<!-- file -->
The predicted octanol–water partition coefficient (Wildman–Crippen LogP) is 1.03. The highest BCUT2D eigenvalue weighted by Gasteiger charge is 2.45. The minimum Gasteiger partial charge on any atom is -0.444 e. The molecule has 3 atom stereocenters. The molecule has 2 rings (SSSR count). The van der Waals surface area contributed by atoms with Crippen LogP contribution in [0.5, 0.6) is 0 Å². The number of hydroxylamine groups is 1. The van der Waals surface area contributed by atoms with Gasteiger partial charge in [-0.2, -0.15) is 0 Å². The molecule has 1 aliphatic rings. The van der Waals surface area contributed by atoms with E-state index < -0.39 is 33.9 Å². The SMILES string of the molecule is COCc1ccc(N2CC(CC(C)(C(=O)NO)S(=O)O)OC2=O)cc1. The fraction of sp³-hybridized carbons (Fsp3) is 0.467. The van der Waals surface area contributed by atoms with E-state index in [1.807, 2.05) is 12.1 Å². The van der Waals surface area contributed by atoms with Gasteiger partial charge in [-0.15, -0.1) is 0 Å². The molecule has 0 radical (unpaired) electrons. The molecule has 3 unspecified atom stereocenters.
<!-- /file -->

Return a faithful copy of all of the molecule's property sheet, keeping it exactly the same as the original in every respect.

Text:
The predicted octanol–water partition coefficient (Wildman–Crippen LogP) is 1.03. The highest BCUT2D eigenvalue weighted by Gasteiger charge is 2.45. The minimum Gasteiger partial charge on any atom is -0.444 e. The molecule has 3 atom stereocenters. The molecule has 2 rings (SSSR count). The van der Waals surface area contributed by atoms with Crippen LogP contribution in [0.5, 0.6) is 0 Å². The number of hydroxylamine groups is 1. The van der Waals surface area contributed by atoms with Gasteiger partial charge in [-0.2, -0.15) is 0 Å². The molecule has 1 aliphatic rings. The van der Waals surface area contributed by atoms with E-state index < -0.39 is 33.9 Å². The SMILES string of the molecule is COCc1ccc(N2CC(CC(C)(C(=O)NO)S(=O)O)OC2=O)cc1. The fraction of sp³-hybridized carbons (Fsp3) is 0.467. The van der Waals surface area contributed by atoms with E-state index in [1.807, 2.05) is 12.1 Å². The van der Waals surface area contributed by atoms with Gasteiger partial charge in [-0.15, -0.1) is 0 Å². The molecule has 0 radical (unpaired) electrons. The molecule has 3 unspecified atom stereocenters.